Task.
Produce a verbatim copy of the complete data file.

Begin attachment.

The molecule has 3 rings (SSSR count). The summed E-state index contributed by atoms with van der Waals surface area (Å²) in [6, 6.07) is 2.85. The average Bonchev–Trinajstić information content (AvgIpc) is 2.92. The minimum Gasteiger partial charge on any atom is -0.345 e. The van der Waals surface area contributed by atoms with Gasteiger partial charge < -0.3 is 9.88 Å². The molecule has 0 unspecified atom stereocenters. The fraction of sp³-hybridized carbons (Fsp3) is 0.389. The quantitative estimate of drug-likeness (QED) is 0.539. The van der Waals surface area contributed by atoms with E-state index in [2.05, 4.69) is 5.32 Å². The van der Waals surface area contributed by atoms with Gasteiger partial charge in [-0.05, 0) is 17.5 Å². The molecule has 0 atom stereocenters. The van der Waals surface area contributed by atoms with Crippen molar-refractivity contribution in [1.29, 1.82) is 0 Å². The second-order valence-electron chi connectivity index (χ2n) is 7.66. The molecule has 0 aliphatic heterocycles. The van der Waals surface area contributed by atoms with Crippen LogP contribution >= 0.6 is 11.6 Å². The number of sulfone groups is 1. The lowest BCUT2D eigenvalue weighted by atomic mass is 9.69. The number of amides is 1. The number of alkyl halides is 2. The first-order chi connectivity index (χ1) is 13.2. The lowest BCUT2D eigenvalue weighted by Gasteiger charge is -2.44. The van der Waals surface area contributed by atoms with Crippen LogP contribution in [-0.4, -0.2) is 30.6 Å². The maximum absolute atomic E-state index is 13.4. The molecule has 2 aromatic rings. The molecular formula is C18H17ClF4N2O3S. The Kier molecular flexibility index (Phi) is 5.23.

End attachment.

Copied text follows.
The molecule has 3 rings (SSSR count). The summed E-state index contributed by atoms with van der Waals surface area (Å²) in [6, 6.07) is 2.85. The average Bonchev–Trinajstić information content (AvgIpc) is 2.92. The minimum Gasteiger partial charge on any atom is -0.345 e. The van der Waals surface area contributed by atoms with Gasteiger partial charge < -0.3 is 9.88 Å². The molecule has 0 unspecified atom stereocenters. The fraction of sp³-hybridized carbons (Fsp3) is 0.389. The quantitative estimate of drug-likeness (QED) is 0.539. The van der Waals surface area contributed by atoms with E-state index in [2.05, 4.69) is 5.32 Å². The van der Waals surface area contributed by atoms with Gasteiger partial charge in [-0.05, 0) is 17.5 Å². The molecule has 0 atom stereocenters. The van der Waals surface area contributed by atoms with Crippen molar-refractivity contribution in [1.29, 1.82) is 0 Å². The second-order valence-electron chi connectivity index (χ2n) is 7.66. The molecule has 0 aliphatic heterocycles. The van der Waals surface area contributed by atoms with Crippen LogP contribution >= 0.6 is 11.6 Å². The number of sulfone groups is 1. The lowest BCUT2D eigenvalue weighted by atomic mass is 9.69. The number of amides is 1. The number of alkyl halides is 2. The first-order chi connectivity index (χ1) is 13.2. The lowest BCUT2D eigenvalue weighted by Gasteiger charge is -2.44. The van der Waals surface area contributed by atoms with Crippen LogP contribution in [-0.4, -0.2) is 30.6 Å². The maximum absolute atomic E-state index is 13.4. The molecule has 2 aromatic rings. The molecular formula is C18H17ClF4N2O3S. The Kier molecular flexibility index (Phi) is 5.23.